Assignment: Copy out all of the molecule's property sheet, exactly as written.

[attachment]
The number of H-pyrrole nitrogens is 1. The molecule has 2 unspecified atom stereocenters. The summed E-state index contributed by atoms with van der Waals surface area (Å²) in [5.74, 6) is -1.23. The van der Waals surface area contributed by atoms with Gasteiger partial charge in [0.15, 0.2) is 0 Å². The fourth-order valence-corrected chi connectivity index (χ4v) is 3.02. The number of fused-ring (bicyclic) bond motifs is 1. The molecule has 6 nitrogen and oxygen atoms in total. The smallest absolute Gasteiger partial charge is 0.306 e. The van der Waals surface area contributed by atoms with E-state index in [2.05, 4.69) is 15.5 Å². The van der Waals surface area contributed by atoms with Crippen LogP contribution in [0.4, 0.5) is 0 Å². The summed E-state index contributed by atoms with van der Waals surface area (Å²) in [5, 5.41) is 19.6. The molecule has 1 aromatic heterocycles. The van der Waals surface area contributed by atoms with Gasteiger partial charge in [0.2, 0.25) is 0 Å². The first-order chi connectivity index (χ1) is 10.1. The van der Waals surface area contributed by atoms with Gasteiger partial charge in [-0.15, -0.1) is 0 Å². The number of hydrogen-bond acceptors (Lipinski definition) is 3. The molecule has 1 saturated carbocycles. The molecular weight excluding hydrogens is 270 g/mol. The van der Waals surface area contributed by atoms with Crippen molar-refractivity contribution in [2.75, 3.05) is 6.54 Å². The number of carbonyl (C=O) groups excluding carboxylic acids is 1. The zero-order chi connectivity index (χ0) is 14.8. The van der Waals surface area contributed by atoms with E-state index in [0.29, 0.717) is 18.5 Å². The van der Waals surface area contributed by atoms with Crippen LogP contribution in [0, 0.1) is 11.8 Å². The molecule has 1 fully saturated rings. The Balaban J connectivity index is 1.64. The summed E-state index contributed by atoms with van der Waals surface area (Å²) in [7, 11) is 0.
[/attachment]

The number of H-pyrrole nitrogens is 1. The molecule has 2 unspecified atom stereocenters. The summed E-state index contributed by atoms with van der Waals surface area (Å²) in [5.74, 6) is -1.23. The van der Waals surface area contributed by atoms with Gasteiger partial charge in [0.15, 0.2) is 0 Å². The fourth-order valence-corrected chi connectivity index (χ4v) is 3.02. The number of fused-ring (bicyclic) bond motifs is 1. The molecule has 6 nitrogen and oxygen atoms in total. The smallest absolute Gasteiger partial charge is 0.306 e. The van der Waals surface area contributed by atoms with E-state index in [2.05, 4.69) is 15.5 Å². The van der Waals surface area contributed by atoms with Crippen LogP contribution in [0.4, 0.5) is 0 Å². The summed E-state index contributed by atoms with van der Waals surface area (Å²) in [5, 5.41) is 19.6. The molecule has 1 aromatic heterocycles. The van der Waals surface area contributed by atoms with Gasteiger partial charge in [0.2, 0.25) is 0 Å². The first-order chi connectivity index (χ1) is 10.1. The van der Waals surface area contributed by atoms with Gasteiger partial charge in [-0.15, -0.1) is 0 Å². The number of hydrogen-bond acceptors (Lipinski definition) is 3. The molecule has 1 saturated carbocycles. The molecular weight excluding hydrogens is 270 g/mol. The van der Waals surface area contributed by atoms with Crippen molar-refractivity contribution in [2.75, 3.05) is 6.54 Å². The number of carbonyl (C=O) groups excluding carboxylic acids is 1. The zero-order chi connectivity index (χ0) is 14.8. The van der Waals surface area contributed by atoms with E-state index in [0.29, 0.717) is 18.5 Å². The van der Waals surface area contributed by atoms with Crippen LogP contribution in [0, 0.1) is 11.8 Å². The molecule has 1 fully saturated rings. The Balaban J connectivity index is 1.64. The summed E-state index contributed by atoms with van der Waals surface area (Å²) in [7, 11) is 0.